How Would You Like a Ride in a Brand-New Philadelphia Taxi?

The medallion system is screwing drivers and passengers.

The Philadelphia taxi is in the news again. The Philadelphia Parking Authority, perhaps the most loathed institution in town, has decided that it wants more taxis that are wheelchair accessible. I think this is the best news, not just for those who are in wheelchairs, but for all of us. Think of it: We might end up getting new taxi cabs!

God bless our cabs. They are collectively the most dilapidated fleet of motor vehicles in the developed world. Imagine what a visitor to our city thinks when they jump into one of our ratty, stinky, creaky, crumbling piece-of-crap cabs. What do they think of our city as they wait 30 seconds for the receipt to emerge from the meter? (I’m not lying, time it for yourself.) My fellow Philadelphians, it does not have to be this way.

In Boston, where the taxis are regulated by the Boston Police Department, it is illegal to put a medallion on a used vehicle. All taxis must be painted the same color: white. By 2015, all Boston taxis will be required to be hybrid vehicles. Passengers in Boston taxis are greeted with a small, flat-screen TV that provides fun bits of trivia about life in Boston. And when you ask for a receipt, it comes out in an instant—too fast, in fact, to time.

If you think the change will come anytime soon, forget it. The howling resistance to the Authority’s noble goal of requiring 300 of the city’s cabs to be wheelchair accessible reveals the underlying problem with the whole taxi mess. Taxi drivers may own the car, but they don’t own the medallion. There are 1,600 taxis dodging their way around our narrow city streets, but only about 100 of the drivers own their medallion outright. The majority of the medallions are owned by a small number of people and when they sell, they go for big money. So not only do drivers have to deal with the expense of the cars, the gasoline, insurance and those pesky credit-card processing fees, they have to pay the lords of the medallions a hefty weekly medallion lease. Can you imagine being an owner of a cab and being asked to pay for a $50,000 wheelchair-accessible van?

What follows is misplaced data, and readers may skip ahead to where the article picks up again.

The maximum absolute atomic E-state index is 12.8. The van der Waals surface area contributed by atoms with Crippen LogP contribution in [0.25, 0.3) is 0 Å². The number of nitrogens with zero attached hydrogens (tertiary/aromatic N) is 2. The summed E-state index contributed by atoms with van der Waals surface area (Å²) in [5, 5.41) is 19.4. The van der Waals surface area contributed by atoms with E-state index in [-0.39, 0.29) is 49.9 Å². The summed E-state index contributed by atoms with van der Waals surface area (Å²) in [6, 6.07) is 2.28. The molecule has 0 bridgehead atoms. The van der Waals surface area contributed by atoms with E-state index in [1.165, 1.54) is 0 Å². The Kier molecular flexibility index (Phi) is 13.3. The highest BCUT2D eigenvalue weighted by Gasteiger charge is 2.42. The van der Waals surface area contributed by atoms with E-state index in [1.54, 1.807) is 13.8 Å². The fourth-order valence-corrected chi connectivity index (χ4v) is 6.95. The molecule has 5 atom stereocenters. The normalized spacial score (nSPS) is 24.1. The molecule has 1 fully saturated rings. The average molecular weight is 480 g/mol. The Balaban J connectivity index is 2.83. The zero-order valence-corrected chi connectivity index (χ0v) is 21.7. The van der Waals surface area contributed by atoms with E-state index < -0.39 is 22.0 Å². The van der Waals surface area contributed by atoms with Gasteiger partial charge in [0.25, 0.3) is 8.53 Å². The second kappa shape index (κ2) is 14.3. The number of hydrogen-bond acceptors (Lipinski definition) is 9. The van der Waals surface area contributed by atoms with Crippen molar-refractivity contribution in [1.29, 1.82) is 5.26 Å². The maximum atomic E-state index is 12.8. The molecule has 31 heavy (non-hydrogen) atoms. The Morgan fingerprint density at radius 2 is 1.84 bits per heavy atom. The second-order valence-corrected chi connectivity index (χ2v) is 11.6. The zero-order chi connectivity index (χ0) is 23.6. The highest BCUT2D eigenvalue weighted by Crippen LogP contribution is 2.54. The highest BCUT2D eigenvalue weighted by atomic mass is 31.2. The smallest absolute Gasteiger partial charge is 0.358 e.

I wonder: Why medallions? Why should we enrich a few people so we can have lousy cabs? How many cabs should we have? The answer is simple: We should have as many cabs as there are drivers who can earn a decent wage serving the needs of Philadelphia. Take the medallions out of the equation and drivers will be able to afford a respectable (and new!) vehicle and earn a respectable income. Instead, each year, a cab owner would pay a fee for a license and be required to drive a car that meets strict standards. Drivers would be required to pass a special driving test and speak English. The license could be revoked if, say, the driver is caught talking on a cell phone while driving. Taxis that are wheelchair accessible would be afforded special privileges to encourage their adoption.

Why does this sound so simple?